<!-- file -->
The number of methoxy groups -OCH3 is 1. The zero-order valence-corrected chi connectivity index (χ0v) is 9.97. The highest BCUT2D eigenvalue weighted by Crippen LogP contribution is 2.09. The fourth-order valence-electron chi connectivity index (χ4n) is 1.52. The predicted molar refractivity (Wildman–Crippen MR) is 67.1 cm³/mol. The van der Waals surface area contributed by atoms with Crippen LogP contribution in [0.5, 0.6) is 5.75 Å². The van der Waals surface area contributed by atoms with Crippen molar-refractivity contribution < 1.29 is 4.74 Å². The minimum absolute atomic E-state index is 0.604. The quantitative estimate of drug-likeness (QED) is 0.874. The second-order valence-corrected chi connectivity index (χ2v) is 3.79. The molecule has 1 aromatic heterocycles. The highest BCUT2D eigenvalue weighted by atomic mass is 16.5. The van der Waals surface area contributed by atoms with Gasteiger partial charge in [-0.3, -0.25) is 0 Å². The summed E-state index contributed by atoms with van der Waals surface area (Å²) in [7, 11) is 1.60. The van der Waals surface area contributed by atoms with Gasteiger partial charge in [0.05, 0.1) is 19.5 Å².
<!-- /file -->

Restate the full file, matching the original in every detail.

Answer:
The number of methoxy groups -OCH3 is 1. The zero-order valence-corrected chi connectivity index (χ0v) is 9.97. The highest BCUT2D eigenvalue weighted by Crippen LogP contribution is 2.09. The fourth-order valence-electron chi connectivity index (χ4n) is 1.52. The predicted molar refractivity (Wildman–Crippen MR) is 67.1 cm³/mol. The van der Waals surface area contributed by atoms with Crippen LogP contribution in [0.5, 0.6) is 5.75 Å². The van der Waals surface area contributed by atoms with Crippen molar-refractivity contribution < 1.29 is 4.74 Å². The minimum absolute atomic E-state index is 0.604. The quantitative estimate of drug-likeness (QED) is 0.874. The second-order valence-corrected chi connectivity index (χ2v) is 3.79. The molecule has 1 aromatic heterocycles. The highest BCUT2D eigenvalue weighted by atomic mass is 16.5. The van der Waals surface area contributed by atoms with Gasteiger partial charge in [-0.3, -0.25) is 0 Å². The summed E-state index contributed by atoms with van der Waals surface area (Å²) in [7, 11) is 1.60. The van der Waals surface area contributed by atoms with Gasteiger partial charge in [0.05, 0.1) is 19.5 Å².